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UCR postdoctoral researcher wins prestigious NIH fellowship to study neural crest cells

UCR postdoctoral researcher wins prestigious NIH fellowship to study neural crest cells

Rebekah Charney, a postdoctoral researcher in the School of Medicine at the University of California, Riverside, has been awarded the prestigious Ruth L. Kirschstein National Research Service Award Individual Postdoctoral Fellowship by the National Institute of Dental and Craniofacial Research of the National Institutes of Health.

The fellowship provides $177,000 to support Charney for three years to study the earliest events underlying the formation of neural crest cells.

Charney, who joined UCR in 2016 after receiving her doctoral degree at UC Irvine, explained that neural crest cells are a stem cell population unique to vertebrates. They migrate extensively throughout the developing embryo and form numerous derivatives, including neurons, pigment cells, and most of the bone and connective tissue in the face. Their improper development leads to multiple pathologies, including very common birth defects such as cleft lip and cleft palate and aggressive cancers such as neuroblastoma. However, major questions regarding the formation of neural crest cells remain unanswered.

“The molecular mechanisms underlying the earliest stages of neural crest cell formation remain uncharacterized, and this fellowship precisely aims to address this issue,” Charney said.

At UCR, Charney works in the laboratory of Martín I. García-Castro, an associate professor of biomedical sciences. Under the fellowship, Charney will be sponsored by Garcia-Castro and co-sponsored by Nicole zur Nieden, an associate professor in the Department of Molecular, Cell and Systems Biology. On the research project, Charney will also collaborate with Thomas Girke, an associate professor of bioinformatics at UCR.

“The research enabled by this fellowship brings together multiple research groups from across the UCR campus,” Charney said. “Together, we will integrate cutting-edge, genome-wide technology with embryology and stem cell biology in order to uncover the processes underlying key developmental decisions.”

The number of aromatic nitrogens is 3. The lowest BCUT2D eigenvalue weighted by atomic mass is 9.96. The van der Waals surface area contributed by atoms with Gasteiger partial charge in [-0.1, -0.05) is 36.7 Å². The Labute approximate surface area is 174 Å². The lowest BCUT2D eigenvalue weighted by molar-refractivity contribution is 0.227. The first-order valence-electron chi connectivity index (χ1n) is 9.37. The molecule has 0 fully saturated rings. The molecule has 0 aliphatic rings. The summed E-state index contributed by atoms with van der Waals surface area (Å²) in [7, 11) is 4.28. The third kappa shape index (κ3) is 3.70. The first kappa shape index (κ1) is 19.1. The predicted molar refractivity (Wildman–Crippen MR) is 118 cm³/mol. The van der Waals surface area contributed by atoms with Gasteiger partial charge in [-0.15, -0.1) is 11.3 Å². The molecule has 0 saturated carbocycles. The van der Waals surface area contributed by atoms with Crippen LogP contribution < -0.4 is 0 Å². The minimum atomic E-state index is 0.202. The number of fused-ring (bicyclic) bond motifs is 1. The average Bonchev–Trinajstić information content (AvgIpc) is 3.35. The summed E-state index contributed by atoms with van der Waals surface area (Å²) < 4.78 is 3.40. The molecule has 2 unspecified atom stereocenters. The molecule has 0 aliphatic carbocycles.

García-Castro, her sponsor, emphasized that this is the first instance this fellowship has been awarded to a postdoctoral researcher performing work in the School of Medicine since accreditation. “Dr. Charney is an outstanding postdoctoral scholar who joined the Division of Biomedical Sciences with a glowing academic record,” he said. “Since her arrival, Rebekah has made great strides in her research implementing creative approaches to decipher the molecular interactions that initiate the formation of the neural crest, and has been very successful in crafting research funding applications and getting our research published.

“She is a smart, tenacious and tireless scientist who has already been recognized for her capacity and promise to lead a very productive research career in academia,” he continued. “At the same time, she has distinguished herself through service towards other members of the School of Medicine and UCR community, including envisioning and initiating workshops for postdoctoral scholars, and mentoring undergrads. I am thrilled to have her performing her postdoctoral work with us, and look forward to her continued positive impact on the UCR and scientific community.”

Charney’s work under this fellowship pioneers gene network studies of neural crest cell specification at previously uncharacterized early stages of development. Neural crest cells are thought to arise from committed ectoderm cells – one of the three germ layers that serve as the foundation for the tissues and organs that make up the adult body – in a region of the embryo called the neural plate border. Evidence from the García-Castro laboratory and others, however, suggest a much earlier origin of neural crest cells that is prior to the committed segregation of the germ layers.

“The goal of this work is to investigate how transcription factors function in regulating the earliest stages of neural crest formation,” Charney said. “Using CRISPR/Cas9 genome editing technology, select genes will be removed from human embryonic stem cells, and I will assess the effect of their loss on the formation of human neural crest cells. The role of these factors will also be tested in animal models of development, for example in the chick embryo.”

Charney noted that the immediate outcomes of the research are addressing key biological questions of neural crest formation and processes governing cell fate decisions during development. Understanding how neural crest cells are formed, and how this process is disrupted in a disease state, however, can help lead to novel therapeutics. Such projects are already underway in the García-Castro lab.

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